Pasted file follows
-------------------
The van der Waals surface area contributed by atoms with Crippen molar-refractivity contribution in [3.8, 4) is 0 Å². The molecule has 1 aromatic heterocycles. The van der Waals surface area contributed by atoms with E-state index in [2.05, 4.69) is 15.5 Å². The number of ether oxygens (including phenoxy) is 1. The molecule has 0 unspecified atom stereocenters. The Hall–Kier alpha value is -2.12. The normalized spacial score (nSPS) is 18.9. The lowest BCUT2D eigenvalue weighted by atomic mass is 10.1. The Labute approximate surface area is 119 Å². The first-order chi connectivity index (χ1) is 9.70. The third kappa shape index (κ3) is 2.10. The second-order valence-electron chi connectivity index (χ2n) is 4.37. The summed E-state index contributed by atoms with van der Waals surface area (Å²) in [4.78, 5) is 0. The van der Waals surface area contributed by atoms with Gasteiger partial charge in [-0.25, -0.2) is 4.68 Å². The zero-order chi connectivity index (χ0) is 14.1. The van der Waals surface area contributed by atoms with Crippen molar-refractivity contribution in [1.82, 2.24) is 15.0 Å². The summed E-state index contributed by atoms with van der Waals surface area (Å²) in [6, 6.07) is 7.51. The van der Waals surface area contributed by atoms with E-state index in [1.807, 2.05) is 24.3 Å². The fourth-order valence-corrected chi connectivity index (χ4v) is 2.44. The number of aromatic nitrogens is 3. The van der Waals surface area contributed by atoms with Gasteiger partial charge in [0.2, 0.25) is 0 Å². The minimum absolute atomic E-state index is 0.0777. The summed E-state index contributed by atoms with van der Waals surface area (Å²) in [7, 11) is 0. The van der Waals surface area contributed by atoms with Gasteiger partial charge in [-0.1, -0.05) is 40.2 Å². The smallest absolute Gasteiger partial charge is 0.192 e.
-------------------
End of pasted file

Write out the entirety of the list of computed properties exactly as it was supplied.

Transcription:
The van der Waals surface area contributed by atoms with Crippen molar-refractivity contribution in [3.8, 4) is 0 Å². The molecule has 1 aromatic heterocycles. The van der Waals surface area contributed by atoms with E-state index in [2.05, 4.69) is 15.5 Å². The number of ether oxygens (including phenoxy) is 1. The molecule has 0 unspecified atom stereocenters. The Hall–Kier alpha value is -2.12. The normalized spacial score (nSPS) is 18.9. The lowest BCUT2D eigenvalue weighted by atomic mass is 10.1. The Labute approximate surface area is 119 Å². The first-order chi connectivity index (χ1) is 9.70. The third kappa shape index (κ3) is 2.10. The second-order valence-electron chi connectivity index (χ2n) is 4.37. The summed E-state index contributed by atoms with van der Waals surface area (Å²) in [4.78, 5) is 0. The van der Waals surface area contributed by atoms with Gasteiger partial charge in [-0.25, -0.2) is 4.68 Å². The zero-order chi connectivity index (χ0) is 14.1. The van der Waals surface area contributed by atoms with Crippen molar-refractivity contribution in [1.82, 2.24) is 15.0 Å². The summed E-state index contributed by atoms with van der Waals surface area (Å²) in [6, 6.07) is 7.51. The van der Waals surface area contributed by atoms with E-state index in [1.807, 2.05) is 24.3 Å². The fourth-order valence-corrected chi connectivity index (χ4v) is 2.44. The number of aromatic nitrogens is 3. The van der Waals surface area contributed by atoms with Gasteiger partial charge in [0.2, 0.25) is 0 Å². The minimum absolute atomic E-state index is 0.0777. The summed E-state index contributed by atoms with van der Waals surface area (Å²) in [7, 11) is 0. The van der Waals surface area contributed by atoms with Gasteiger partial charge in [-0.1, -0.05) is 40.2 Å². The smallest absolute Gasteiger partial charge is 0.192 e.